2. The Press Release and Conference Call
On the morning of April 10, 2001, RSA issued its press release and held its conference call, publicly announcing its financial results for the first quarter of 2001. It reported pro forma core operating business earnings of $0.16 per share, revenue of $76.3 million, operating income of $9.8 million, and net income of $9.6 million. Although it missed analysts' revenue expectations by approximately $1.7 million, RSA stated in the announcements that it had met analysts' "earnings expectations in a very difficult economic environment." In addition, RSA compared the first quarter of 2001 earnings figures with figures from the same period in 2000. However, investors had no way of knowing that, because of the accounting change, those figures were not calculated on a consistent basis. Although the method by which RSA calculated revenues from sales to distributors was in conformity with GAAP, the accounting change was material, and RSA failed to disclose the change in its announcements.
The chart below shows the impact of the change on selected pro-forma core operating business figures RSA reported for the first quarter of 2001, as compared to the corresponding first quarter of 2000 figures also contained in the press release:
2001 Per Release
|First Quarter 2001 If
No Accounting Change
| First Quarter
2000 Per Release
|Revenues||$76.34 million||$74.6 million||$63.34 million|
|Operating Income||$ 9.762 million||$ 8.022 million||$9.845 million|
|Net Income||$ 9.633 million||$ 8.418 million||$ 8.602 million|
RSA's press release and conference call were materially misleading. By failing to inform investors that the accounting change had enabled it to achieve its financial results, RSA created the impression that it had met earnings expectations solely through its business efforts rather than at least in part through an accounting change. In addition, by comparing its first quarter results for 2001 with 2000, RSA created the impression that its results were derived on a consistent basis when they were not. These statements masked the fact that RSA's financial performance for the first quarter of 2001 had actually deteriorated when compared to the first quarter of 2000.
Certain of RSA's officers knew or were reckless in not knowing that RSA's press release and statements in its conference call were misleading. RSA's auditors told RSA several times that the change had to be disclosed in the company's Form 10-Q for that quarter. In addition, the senior manager of RSA's auditors told one of RSA's officers that the company should disclose the change in its press release. Finally, these officers knew that the change would have a direct effect on RSA's reported revenue and income for the quarter.
On May 15, 2001, RSA filed its Form 10-Q for the quarter, in which it disclosed the following: "As a result of the Company's positive experience with returns from distributors, the Company began recognizing revenue upon shipment to distributors rather than upon sell-through, resulting in an increase in revenue of $1,735[,000] for the three months ended March 31, 2001."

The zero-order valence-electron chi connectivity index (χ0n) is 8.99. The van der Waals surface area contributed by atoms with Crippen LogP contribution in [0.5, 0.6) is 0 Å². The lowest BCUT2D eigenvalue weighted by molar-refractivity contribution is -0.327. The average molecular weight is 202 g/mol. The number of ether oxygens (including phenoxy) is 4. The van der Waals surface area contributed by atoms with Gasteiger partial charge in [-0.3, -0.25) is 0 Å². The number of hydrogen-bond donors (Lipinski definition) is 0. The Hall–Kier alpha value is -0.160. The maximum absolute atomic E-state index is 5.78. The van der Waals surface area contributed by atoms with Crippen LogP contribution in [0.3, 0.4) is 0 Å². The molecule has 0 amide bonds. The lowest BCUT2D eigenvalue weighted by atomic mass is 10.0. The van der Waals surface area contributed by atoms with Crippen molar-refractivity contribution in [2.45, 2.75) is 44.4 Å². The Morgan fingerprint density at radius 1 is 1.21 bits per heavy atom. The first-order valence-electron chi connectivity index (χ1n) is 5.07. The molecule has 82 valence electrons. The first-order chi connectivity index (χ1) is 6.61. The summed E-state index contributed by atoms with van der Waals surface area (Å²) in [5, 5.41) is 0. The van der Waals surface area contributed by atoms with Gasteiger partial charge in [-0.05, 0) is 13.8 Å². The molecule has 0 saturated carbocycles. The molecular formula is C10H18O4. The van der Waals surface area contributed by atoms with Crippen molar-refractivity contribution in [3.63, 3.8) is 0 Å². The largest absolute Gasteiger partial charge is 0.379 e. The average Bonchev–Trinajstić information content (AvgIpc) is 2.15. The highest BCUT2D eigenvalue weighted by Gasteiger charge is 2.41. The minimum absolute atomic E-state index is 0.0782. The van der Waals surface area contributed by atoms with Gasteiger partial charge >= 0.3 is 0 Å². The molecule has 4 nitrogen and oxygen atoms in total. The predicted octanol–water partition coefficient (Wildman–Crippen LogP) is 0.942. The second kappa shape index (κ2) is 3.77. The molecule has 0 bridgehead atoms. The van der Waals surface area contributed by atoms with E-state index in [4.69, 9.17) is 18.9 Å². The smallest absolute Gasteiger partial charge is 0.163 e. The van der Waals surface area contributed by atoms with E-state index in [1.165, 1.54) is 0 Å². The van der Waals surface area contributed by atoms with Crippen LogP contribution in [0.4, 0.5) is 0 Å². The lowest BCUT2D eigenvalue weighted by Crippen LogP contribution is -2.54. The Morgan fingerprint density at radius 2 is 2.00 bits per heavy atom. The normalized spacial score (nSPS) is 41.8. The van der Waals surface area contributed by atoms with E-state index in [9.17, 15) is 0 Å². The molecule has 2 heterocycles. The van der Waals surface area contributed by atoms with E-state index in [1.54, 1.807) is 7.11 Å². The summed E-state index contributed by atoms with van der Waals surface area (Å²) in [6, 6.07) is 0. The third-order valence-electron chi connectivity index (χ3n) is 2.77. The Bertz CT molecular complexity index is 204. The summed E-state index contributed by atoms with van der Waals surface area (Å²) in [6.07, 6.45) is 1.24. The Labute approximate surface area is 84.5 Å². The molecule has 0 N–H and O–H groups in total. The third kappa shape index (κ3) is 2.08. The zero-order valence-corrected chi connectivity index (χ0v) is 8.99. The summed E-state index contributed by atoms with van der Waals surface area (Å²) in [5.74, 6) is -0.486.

D. RSA Violated Section 10(b) of the Exchange Act and Rule 10b-5 Thereunder
As a result of the conduct described above, RSA violated Section 10(b) of the Exchange Act and Rule 10b-5 thereunder. Section 10(b) of the Exchange Act and Rule 10b-5 thereunder make it unlawful, in connection with the purchase or sale of securities, "to make any untrue statement of a material fact or to omit to state a material fact necessary in order to make the statements made, in light of the circumstances under which they were made, not misleading." To violate Section 10(b) of the Exchange Act and Rule 10b-5 thereunder, a misrepresentation oromission must be material, meaning that a reasonable investor would have considered the misrepresented or omitted fact important when deciding whether to buy, sell or hold the securities in question. See Basic Inc. v. Levinson, 485 U.S. 224, 231-32, 108 S. Ct. 978, 983 (1988).
To constitute a violation, the material misstatement or omission must be made with scienter. Aaron v. SEC, 446 U.S. 680, 701-02, 100 S. Ct. 1945, 1958 (1980). Recklessness is sufficient to establish scienter. Greebel v. FTP Software, Inc., 194 F.3d 185, 198-99 (1st Cir. 1999); SEC v. Deyon, 977 F. Supp. 510, 516 (D. Me. 1997), aff'd, 201 F.3d 428 (1st Cir. 1998). The actions and state of mind of high-ranking RSA officers can be imputed to the company. See City of Miami, Initial Dec. Rel. No. 185 (June 22, 2001), 2001 SEC LEXIS 1250, *53 ("City is responsible for the acts of its City Manager and Finance Department officials, and the knowledge of these individuals is imputed to the City"), aff'd, Securities Act Rel. No. 8213 (March 21, 2003), 2003 SEC LEXIS 676; Erik W. Chan, Initial Dec. Rel. No. 172 (Sept. 14, 2000), 2000 SEC LEXIS 2274, *28-29 (same) (citing cases).